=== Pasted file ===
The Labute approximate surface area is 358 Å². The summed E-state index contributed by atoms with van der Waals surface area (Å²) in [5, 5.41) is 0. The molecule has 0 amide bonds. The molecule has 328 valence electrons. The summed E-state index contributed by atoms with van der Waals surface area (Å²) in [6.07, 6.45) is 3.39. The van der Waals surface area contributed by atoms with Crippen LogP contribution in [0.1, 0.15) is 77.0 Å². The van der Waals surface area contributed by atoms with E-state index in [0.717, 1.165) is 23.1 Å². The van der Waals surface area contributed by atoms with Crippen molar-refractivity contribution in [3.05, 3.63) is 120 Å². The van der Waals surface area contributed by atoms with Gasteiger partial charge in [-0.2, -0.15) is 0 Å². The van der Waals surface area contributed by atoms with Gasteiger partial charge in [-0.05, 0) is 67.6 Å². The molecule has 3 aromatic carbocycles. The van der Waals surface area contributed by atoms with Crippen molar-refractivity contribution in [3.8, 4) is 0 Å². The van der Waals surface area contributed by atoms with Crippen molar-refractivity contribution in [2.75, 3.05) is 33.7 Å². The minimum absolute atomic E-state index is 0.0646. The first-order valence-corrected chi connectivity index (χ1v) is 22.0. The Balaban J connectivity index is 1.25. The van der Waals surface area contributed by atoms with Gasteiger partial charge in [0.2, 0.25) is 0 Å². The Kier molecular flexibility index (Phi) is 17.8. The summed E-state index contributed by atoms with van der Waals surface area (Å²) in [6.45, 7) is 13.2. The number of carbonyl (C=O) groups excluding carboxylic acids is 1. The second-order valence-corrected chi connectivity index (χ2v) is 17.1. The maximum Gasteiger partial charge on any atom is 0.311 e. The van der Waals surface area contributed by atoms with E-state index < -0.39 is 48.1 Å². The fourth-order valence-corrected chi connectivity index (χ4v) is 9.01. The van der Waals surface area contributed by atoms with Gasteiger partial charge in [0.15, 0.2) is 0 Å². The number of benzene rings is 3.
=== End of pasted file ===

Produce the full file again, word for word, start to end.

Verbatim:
The Labute approximate surface area is 358 Å². The summed E-state index contributed by atoms with van der Waals surface area (Å²) in [5, 5.41) is 0. The molecule has 0 amide bonds. The molecule has 328 valence electrons. The summed E-state index contributed by atoms with van der Waals surface area (Å²) in [6.07, 6.45) is 3.39. The van der Waals surface area contributed by atoms with Crippen LogP contribution in [0.1, 0.15) is 77.0 Å². The van der Waals surface area contributed by atoms with E-state index in [0.717, 1.165) is 23.1 Å². The van der Waals surface area contributed by atoms with Crippen molar-refractivity contribution in [3.05, 3.63) is 120 Å². The van der Waals surface area contributed by atoms with Gasteiger partial charge in [-0.2, -0.15) is 0 Å². The van der Waals surface area contributed by atoms with Gasteiger partial charge in [-0.05, 0) is 67.6 Å². The molecule has 3 aromatic carbocycles. The van der Waals surface area contributed by atoms with Crippen molar-refractivity contribution in [3.8, 4) is 0 Å². The van der Waals surface area contributed by atoms with Crippen molar-refractivity contribution in [2.75, 3.05) is 33.7 Å². The minimum absolute atomic E-state index is 0.0646. The first-order valence-corrected chi connectivity index (χ1v) is 22.0. The Balaban J connectivity index is 1.25. The van der Waals surface area contributed by atoms with Gasteiger partial charge in [0.2, 0.25) is 0 Å². The Kier molecular flexibility index (Phi) is 17.8. The summed E-state index contributed by atoms with van der Waals surface area (Å²) in [6.45, 7) is 13.2. The number of carbonyl (C=O) groups excluding carboxylic acids is 1. The second-order valence-corrected chi connectivity index (χ2v) is 17.1. The maximum Gasteiger partial charge on any atom is 0.311 e. The van der Waals surface area contributed by atoms with E-state index < -0.39 is 48.1 Å². The fourth-order valence-corrected chi connectivity index (χ4v) is 9.01. The van der Waals surface area contributed by atoms with Gasteiger partial charge in [0.15, 0.2) is 0 Å². The number of benzene rings is 3.